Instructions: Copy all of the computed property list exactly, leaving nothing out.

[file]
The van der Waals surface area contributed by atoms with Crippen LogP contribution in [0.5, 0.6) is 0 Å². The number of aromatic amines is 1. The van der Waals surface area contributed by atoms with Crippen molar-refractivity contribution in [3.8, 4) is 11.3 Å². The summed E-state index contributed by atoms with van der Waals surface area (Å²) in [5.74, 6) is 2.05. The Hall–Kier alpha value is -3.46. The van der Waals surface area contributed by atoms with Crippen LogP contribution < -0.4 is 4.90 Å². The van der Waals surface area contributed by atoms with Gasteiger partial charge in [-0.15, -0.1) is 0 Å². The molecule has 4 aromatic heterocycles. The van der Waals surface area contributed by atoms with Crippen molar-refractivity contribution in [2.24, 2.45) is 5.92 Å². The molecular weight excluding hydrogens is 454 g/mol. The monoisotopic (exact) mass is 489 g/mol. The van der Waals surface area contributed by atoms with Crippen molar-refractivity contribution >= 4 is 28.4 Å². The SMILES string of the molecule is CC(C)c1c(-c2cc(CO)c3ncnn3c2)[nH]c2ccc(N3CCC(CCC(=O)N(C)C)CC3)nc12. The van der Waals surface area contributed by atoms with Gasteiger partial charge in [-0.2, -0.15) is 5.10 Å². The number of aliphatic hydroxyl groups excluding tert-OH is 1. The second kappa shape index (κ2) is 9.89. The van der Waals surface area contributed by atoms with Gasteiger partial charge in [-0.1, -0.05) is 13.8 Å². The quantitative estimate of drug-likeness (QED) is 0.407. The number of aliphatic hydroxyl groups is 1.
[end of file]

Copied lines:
The van der Waals surface area contributed by atoms with Crippen LogP contribution in [0.5, 0.6) is 0 Å². The number of aromatic amines is 1. The van der Waals surface area contributed by atoms with Crippen molar-refractivity contribution in [3.8, 4) is 11.3 Å². The summed E-state index contributed by atoms with van der Waals surface area (Å²) in [5.74, 6) is 2.05. The Hall–Kier alpha value is -3.46. The van der Waals surface area contributed by atoms with Crippen LogP contribution < -0.4 is 4.90 Å². The van der Waals surface area contributed by atoms with Gasteiger partial charge in [-0.15, -0.1) is 0 Å². The molecule has 4 aromatic heterocycles. The van der Waals surface area contributed by atoms with Crippen molar-refractivity contribution in [2.24, 2.45) is 5.92 Å². The molecular weight excluding hydrogens is 454 g/mol. The monoisotopic (exact) mass is 489 g/mol. The van der Waals surface area contributed by atoms with Crippen molar-refractivity contribution >= 4 is 28.4 Å². The SMILES string of the molecule is CC(C)c1c(-c2cc(CO)c3ncnn3c2)[nH]c2ccc(N3CCC(CCC(=O)N(C)C)CC3)nc12. The van der Waals surface area contributed by atoms with Gasteiger partial charge in [-0.2, -0.15) is 5.10 Å². The number of aliphatic hydroxyl groups excluding tert-OH is 1. The second kappa shape index (κ2) is 9.89. The van der Waals surface area contributed by atoms with Gasteiger partial charge in [-0.1, -0.05) is 13.8 Å². The quantitative estimate of drug-likeness (QED) is 0.407. The number of aliphatic hydroxyl groups is 1.